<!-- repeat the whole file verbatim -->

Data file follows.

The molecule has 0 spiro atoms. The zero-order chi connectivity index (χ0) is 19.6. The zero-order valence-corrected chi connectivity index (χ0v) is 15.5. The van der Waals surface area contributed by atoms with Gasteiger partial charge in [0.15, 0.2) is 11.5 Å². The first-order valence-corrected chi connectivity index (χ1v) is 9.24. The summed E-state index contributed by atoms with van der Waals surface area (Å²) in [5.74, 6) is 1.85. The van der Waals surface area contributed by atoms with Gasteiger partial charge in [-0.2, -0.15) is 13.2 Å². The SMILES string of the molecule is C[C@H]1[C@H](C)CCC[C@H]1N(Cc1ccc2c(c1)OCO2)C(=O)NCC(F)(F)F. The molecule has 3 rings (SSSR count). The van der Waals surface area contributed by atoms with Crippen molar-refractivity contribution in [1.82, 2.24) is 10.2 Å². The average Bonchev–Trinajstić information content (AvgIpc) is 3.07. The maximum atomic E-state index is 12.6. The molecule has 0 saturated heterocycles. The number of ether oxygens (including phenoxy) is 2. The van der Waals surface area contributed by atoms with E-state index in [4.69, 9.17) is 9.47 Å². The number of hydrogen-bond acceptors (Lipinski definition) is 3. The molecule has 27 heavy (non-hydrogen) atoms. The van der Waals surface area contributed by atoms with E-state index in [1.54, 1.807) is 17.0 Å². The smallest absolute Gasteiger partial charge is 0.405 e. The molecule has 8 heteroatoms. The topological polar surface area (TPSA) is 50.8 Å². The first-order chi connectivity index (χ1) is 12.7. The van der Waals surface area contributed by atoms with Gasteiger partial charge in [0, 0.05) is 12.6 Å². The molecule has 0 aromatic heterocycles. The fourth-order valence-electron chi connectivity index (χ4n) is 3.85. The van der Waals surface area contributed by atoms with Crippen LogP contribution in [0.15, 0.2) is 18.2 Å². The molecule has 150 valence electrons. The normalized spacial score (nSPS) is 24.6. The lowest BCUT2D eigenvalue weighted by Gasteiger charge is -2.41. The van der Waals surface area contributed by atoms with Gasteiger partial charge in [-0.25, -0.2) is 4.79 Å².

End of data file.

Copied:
The molecule has 0 spiro atoms. The zero-order chi connectivity index (χ0) is 19.6. The zero-order valence-corrected chi connectivity index (χ0v) is 15.5. The van der Waals surface area contributed by atoms with Gasteiger partial charge in [0.15, 0.2) is 11.5 Å². The first-order valence-corrected chi connectivity index (χ1v) is 9.24. The summed E-state index contributed by atoms with van der Waals surface area (Å²) in [5.74, 6) is 1.85. The van der Waals surface area contributed by atoms with Gasteiger partial charge in [-0.2, -0.15) is 13.2 Å². The SMILES string of the molecule is C[C@H]1[C@H](C)CCC[C@H]1N(Cc1ccc2c(c1)OCO2)C(=O)NCC(F)(F)F. The molecule has 3 rings (SSSR count). The van der Waals surface area contributed by atoms with Crippen molar-refractivity contribution in [1.82, 2.24) is 10.2 Å². The average Bonchev–Trinajstić information content (AvgIpc) is 3.07. The maximum atomic E-state index is 12.6. The molecule has 0 saturated heterocycles. The number of ether oxygens (including phenoxy) is 2. The van der Waals surface area contributed by atoms with E-state index in [4.69, 9.17) is 9.47 Å². The number of hydrogen-bond acceptors (Lipinski definition) is 3. The molecule has 27 heavy (non-hydrogen) atoms. The van der Waals surface area contributed by atoms with E-state index in [1.54, 1.807) is 17.0 Å². The smallest absolute Gasteiger partial charge is 0.405 e. The molecule has 8 heteroatoms. The topological polar surface area (TPSA) is 50.8 Å². The first-order chi connectivity index (χ1) is 12.7. The van der Waals surface area contributed by atoms with Gasteiger partial charge in [0, 0.05) is 12.6 Å². The molecule has 0 aromatic heterocycles. The fourth-order valence-electron chi connectivity index (χ4n) is 3.85. The van der Waals surface area contributed by atoms with Crippen LogP contribution in [0.15, 0.2) is 18.2 Å². The molecule has 150 valence electrons. The normalized spacial score (nSPS) is 24.6. The lowest BCUT2D eigenvalue weighted by Gasteiger charge is -2.41. The van der Waals surface area contributed by atoms with Gasteiger partial charge in [-0.25, -0.2) is 4.79 Å².